7. Combating Discrimination: Finding ways to bypass or dispel the discrimination that is limiting autistic employability and potential (which includes addressing employer’s concerns rather than trying to compel or shame them to hire autistics)
  8. Making New Deals: Finding ways for autistics and caregivers to help each other (e.g. parents fund university scholarship for autistics who will serve a bond to help their community)

The audience uses an app on their smartphone to submit and vote for ideas. People who wish to speak about popular ideas will be invited to join the panellists to go on stage to share about their proposals. Questions submitted by the audience will also be answered.

 

What is different about this autism event?

  • Not for Awareness/Sharings: We need practical solutions more than awareness.
  • Not for Therapies/Cures: We make the realistic assumption that adult autistics will remain autistic.
  • Not for Charity: We are looking for solutions outside the charity model.
  • Not about Talks: We need more solutions and fresh ideas; experts are here more to guide than to share.
  • Truly Inclusive: The project is started by and led by autistics for autism parents, not the other way around.

 

Message to Parents/Caretakers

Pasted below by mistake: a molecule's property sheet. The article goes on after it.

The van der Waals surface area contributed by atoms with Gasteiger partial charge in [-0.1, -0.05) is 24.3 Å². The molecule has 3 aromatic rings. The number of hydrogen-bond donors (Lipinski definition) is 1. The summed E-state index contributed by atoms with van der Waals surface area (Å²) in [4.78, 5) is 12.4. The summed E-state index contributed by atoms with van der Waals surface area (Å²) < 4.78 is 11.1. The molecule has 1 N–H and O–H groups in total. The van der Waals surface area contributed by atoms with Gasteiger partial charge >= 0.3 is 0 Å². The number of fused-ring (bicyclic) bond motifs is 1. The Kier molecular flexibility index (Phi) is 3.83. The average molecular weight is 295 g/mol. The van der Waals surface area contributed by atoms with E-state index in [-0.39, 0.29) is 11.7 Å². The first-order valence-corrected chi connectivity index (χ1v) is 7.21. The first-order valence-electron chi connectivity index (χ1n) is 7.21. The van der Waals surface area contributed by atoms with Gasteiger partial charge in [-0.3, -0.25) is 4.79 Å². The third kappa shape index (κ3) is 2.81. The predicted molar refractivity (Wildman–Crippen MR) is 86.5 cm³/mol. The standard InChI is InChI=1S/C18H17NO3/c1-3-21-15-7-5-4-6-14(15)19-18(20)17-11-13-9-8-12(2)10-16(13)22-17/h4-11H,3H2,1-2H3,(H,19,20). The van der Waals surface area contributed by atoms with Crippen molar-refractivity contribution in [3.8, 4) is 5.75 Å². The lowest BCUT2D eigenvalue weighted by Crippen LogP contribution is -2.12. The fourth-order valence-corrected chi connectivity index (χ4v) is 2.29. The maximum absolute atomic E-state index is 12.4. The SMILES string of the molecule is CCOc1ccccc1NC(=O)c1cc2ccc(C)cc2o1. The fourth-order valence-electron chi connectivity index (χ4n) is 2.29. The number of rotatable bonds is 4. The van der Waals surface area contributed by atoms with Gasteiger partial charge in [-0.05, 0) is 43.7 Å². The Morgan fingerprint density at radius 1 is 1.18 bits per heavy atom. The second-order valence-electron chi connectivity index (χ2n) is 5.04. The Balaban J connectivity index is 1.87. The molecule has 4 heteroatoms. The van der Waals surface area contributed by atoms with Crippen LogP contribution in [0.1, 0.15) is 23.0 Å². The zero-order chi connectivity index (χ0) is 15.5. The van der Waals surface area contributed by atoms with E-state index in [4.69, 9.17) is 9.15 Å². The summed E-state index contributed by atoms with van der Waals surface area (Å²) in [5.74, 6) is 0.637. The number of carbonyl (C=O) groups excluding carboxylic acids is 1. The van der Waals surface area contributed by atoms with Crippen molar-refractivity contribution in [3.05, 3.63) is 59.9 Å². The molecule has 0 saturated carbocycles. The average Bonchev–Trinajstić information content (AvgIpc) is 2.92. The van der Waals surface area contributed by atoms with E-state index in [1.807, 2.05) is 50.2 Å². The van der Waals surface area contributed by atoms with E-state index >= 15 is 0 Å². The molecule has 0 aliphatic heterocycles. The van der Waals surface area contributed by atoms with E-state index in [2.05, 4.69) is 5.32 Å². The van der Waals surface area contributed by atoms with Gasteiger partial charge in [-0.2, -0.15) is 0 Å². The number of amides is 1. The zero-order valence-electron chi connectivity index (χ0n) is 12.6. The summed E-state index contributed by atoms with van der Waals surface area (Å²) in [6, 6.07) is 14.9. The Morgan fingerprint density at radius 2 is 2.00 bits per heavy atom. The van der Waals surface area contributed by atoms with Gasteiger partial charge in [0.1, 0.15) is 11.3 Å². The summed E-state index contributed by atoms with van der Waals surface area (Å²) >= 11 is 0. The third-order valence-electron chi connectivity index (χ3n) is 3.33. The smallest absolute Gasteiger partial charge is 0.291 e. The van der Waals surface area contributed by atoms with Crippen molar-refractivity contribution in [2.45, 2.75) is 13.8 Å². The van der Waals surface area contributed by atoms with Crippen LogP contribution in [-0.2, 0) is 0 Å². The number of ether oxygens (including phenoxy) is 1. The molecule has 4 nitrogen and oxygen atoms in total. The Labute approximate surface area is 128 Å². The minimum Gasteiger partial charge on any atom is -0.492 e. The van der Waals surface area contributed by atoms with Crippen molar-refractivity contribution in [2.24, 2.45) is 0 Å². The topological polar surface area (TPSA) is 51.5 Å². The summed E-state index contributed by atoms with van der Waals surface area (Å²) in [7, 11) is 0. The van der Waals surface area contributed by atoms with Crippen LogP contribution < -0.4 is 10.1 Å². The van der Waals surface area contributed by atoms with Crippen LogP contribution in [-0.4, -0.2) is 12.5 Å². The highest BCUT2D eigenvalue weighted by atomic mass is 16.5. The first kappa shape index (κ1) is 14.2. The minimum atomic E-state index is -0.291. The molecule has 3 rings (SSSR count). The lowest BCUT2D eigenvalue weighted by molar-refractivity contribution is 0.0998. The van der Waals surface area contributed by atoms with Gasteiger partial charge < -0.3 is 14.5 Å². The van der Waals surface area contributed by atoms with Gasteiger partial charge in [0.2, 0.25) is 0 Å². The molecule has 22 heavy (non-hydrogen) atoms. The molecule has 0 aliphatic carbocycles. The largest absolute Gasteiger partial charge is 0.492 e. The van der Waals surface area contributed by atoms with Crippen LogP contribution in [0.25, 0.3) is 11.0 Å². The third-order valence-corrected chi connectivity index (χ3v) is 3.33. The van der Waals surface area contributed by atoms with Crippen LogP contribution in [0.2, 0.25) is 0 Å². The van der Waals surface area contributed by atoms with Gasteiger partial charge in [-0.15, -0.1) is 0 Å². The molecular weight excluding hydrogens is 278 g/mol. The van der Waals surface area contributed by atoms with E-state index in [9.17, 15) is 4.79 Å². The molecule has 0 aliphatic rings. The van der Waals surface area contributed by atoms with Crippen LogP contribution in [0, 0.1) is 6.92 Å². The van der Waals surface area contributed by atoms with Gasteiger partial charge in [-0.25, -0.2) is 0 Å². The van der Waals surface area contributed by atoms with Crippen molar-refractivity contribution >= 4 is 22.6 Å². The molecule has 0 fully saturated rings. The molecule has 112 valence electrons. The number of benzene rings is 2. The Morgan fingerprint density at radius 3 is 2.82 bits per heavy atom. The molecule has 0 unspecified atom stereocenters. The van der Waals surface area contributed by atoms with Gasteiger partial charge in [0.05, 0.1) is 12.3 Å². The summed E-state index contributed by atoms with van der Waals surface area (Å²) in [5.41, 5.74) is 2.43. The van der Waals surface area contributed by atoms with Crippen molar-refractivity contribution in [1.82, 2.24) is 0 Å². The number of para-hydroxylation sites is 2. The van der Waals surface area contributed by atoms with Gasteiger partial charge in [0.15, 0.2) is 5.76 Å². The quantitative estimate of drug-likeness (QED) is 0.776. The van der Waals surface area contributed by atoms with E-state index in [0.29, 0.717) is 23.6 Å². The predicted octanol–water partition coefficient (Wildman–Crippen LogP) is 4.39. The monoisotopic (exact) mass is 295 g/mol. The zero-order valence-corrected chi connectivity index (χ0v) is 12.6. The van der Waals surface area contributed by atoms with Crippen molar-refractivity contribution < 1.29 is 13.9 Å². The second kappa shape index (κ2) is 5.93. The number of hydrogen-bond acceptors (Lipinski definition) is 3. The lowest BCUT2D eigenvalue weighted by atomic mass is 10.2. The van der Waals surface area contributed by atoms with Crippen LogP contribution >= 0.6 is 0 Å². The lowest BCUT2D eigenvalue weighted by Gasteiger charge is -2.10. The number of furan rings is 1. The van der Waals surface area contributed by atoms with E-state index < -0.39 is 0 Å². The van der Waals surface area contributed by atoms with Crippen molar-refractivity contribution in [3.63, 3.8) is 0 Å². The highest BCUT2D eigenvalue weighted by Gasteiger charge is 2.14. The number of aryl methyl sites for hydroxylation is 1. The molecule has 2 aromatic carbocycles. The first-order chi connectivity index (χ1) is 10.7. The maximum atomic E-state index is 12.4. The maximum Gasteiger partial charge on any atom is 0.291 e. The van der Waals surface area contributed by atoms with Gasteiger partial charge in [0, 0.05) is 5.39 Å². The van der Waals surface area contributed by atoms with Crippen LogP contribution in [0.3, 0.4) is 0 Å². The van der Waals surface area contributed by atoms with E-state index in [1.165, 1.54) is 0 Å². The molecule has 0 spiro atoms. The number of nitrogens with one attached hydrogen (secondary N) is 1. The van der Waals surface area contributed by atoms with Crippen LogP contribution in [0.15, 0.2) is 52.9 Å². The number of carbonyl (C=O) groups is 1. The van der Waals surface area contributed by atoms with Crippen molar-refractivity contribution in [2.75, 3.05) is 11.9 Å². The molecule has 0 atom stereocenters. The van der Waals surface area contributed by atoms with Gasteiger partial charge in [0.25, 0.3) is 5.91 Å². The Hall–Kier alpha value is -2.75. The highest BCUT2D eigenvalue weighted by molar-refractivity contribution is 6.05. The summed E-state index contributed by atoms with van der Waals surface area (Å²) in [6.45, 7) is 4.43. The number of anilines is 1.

Dear Parents, boy boy and girl girl have grown up and now we understand some of the pain and sacrifices that you have gone through. We are going to try to help solve our problems. Will you accept our participation, however imperfect our efforts are?

This event is a coming of age for the autistic community. It symbolises hope, not for autism cure/recovery, but that we autistics are willing to take responsibility for their own lives and share the burden with our caretakers. This event will be proof that autistics can stand as equals with parents and professionals; proof that autistics can be taken seriously. This event will plant the seed of true inclusion, providing a contrast to the token inclusion where autistics are seen as dependent on others and only being figureheads of the projects that are meant to help them.